“Half-a-Dozen Horses”: Wild Horses in the South Peace

Image: Snapshot of a casually dressed man holding the halter of a horse, with fences, trees and open pasture in background. ca. 1915 (SPRA 1997.45.03, Fonds 052)

There is nothing like an image of wild horses roaming the wide open prairie to conjure up memories of the “Old West.” Several intriguing clues in the Archives’ collections suggest that wild horses played a part in our “Old West” period and beyond.

The earliest mention of horses within the records in our collection comes from the published Dunvegan Post Journals for 1822 to 1830 and —for 1834 to 1845. In the earliest journal entries, horses are an important, if sometimes unruly part of the work force. Entries in the 1834 to 1845 journals contain numerous references to wrangling the horses: “Same work going on except Dubreuil who went in search of the horses…” On Wednesday, 27 September 1828, Archibald McDonald wrote while travelling from Fort Vermillion to Fort Dunvegan: “Towards evening the appearance of a half-a-dozen horses convinced us we were near Dunvegan…”

By the time O. H. Johnson arrived here some sixty years later, wild horses were a feature in the landscape: “September 9 George Stone was here for dinner hunting horses south of creek…
December 2 Glandey[?] came up hunting horses.”

A very blurry 1911 photograph of a cowboy riding a bucking bronco on the open prairie suggests that wild horses may have become a regular source of income for Indigenous people. The original caption claims “Often it was first nations young men who caught and broke wild horses for re-sale to settlers” (SPRA 0155.05.11).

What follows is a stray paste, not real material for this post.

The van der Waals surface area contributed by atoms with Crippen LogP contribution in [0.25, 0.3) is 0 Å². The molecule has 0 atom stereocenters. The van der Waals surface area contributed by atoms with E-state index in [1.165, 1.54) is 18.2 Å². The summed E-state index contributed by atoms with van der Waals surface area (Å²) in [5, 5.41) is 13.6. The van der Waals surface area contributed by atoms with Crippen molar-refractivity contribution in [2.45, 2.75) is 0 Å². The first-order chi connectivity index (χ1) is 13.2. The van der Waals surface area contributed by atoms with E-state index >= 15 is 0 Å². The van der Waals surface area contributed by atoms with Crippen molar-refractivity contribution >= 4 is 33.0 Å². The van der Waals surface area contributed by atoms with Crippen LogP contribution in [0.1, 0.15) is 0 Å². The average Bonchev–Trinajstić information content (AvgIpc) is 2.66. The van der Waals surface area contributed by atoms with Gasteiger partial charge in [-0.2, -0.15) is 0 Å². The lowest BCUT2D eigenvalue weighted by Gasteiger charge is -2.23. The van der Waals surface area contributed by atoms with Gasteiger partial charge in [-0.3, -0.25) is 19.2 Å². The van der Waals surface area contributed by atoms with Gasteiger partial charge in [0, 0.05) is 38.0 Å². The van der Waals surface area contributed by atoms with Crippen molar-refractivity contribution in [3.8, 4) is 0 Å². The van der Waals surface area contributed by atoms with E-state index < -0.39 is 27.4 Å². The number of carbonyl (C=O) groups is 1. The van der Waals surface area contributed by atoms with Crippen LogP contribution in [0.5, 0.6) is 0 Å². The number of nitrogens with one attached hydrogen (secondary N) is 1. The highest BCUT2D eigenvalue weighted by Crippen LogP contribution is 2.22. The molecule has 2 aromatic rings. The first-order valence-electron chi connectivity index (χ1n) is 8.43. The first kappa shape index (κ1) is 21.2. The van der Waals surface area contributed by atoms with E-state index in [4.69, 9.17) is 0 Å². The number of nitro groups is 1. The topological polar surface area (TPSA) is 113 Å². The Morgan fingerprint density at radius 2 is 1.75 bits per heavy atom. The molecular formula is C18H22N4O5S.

SPRA 155.05.11

In 1918, 19 year old Stanley William Bird wrote in a letter to his family that, besides bear and moose and foxes and a timber wolf, “there’s wild horses here too.”

Frank Stoll, born to local pioneers, George and Theresa Stoll, remembered the family’s first team of horses: Jess and Dolly. They were “Cayuses or Indian ponies.” The picture in this article, from the Frank Stoll fonds, may be these horses.

Don Nelson, interviewed for the Kakwa/Two Lakes Oral History Project (fonds 133) relates stories about hunting wild horses with the Wanyandie boys, two local Indigenous men, well into the forties.

The stories of local rodeos and stampedes illustrate that a local supply of horses would have been very important to the region, for work and for fun.  It seems likely that wild horses played a part in helping to shape our northern communities.

This article was originally featured in the September 2019 issue of Telling Our Stories.

Theresa & George Stoll with their two young boys, John and Frank, perched on horses. c 1920. (SPRA 0140.01.01)

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